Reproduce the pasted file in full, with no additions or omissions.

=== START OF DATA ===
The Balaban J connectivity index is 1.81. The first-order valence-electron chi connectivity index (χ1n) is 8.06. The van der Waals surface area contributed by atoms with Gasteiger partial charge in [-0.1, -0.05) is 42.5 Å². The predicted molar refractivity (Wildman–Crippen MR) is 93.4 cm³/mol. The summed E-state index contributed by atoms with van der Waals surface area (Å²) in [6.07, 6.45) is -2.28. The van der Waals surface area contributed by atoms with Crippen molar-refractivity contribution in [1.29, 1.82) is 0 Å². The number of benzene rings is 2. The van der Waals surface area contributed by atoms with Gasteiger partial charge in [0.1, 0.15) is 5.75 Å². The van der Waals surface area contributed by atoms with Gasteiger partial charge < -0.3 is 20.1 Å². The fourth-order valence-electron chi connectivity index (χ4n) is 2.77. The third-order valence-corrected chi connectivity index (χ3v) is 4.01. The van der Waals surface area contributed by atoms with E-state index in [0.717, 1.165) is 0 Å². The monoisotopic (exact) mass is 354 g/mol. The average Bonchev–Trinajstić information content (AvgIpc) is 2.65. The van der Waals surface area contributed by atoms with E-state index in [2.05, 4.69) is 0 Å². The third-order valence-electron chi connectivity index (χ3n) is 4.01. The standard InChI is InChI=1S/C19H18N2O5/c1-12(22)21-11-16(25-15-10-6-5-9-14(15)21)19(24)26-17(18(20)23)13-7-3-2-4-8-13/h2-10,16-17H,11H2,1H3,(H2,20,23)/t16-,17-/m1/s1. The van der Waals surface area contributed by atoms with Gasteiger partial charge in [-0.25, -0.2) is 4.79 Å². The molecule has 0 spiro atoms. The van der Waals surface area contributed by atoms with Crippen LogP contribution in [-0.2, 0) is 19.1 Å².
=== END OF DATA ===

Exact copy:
The Balaban J connectivity index is 1.81. The first-order valence-electron chi connectivity index (χ1n) is 8.06. The van der Waals surface area contributed by atoms with Gasteiger partial charge in [-0.1, -0.05) is 42.5 Å². The predicted molar refractivity (Wildman–Crippen MR) is 93.4 cm³/mol. The summed E-state index contributed by atoms with van der Waals surface area (Å²) in [6.07, 6.45) is -2.28. The van der Waals surface area contributed by atoms with Crippen molar-refractivity contribution in [1.29, 1.82) is 0 Å². The number of benzene rings is 2. The van der Waals surface area contributed by atoms with Gasteiger partial charge in [0.1, 0.15) is 5.75 Å². The van der Waals surface area contributed by atoms with Gasteiger partial charge < -0.3 is 20.1 Å². The fourth-order valence-electron chi connectivity index (χ4n) is 2.77. The third-order valence-corrected chi connectivity index (χ3v) is 4.01. The van der Waals surface area contributed by atoms with E-state index in [0.717, 1.165) is 0 Å². The monoisotopic (exact) mass is 354 g/mol. The average Bonchev–Trinajstić information content (AvgIpc) is 2.65. The van der Waals surface area contributed by atoms with E-state index in [2.05, 4.69) is 0 Å². The third-order valence-electron chi connectivity index (χ3n) is 4.01. The standard InChI is InChI=1S/C19H18N2O5/c1-12(22)21-11-16(25-15-10-6-5-9-14(15)21)19(24)26-17(18(20)23)13-7-3-2-4-8-13/h2-10,16-17H,11H2,1H3,(H2,20,23)/t16-,17-/m1/s1. The van der Waals surface area contributed by atoms with Gasteiger partial charge in [-0.25, -0.2) is 4.79 Å². The molecule has 0 spiro atoms. The van der Waals surface area contributed by atoms with Crippen LogP contribution in [-0.2, 0) is 19.1 Å².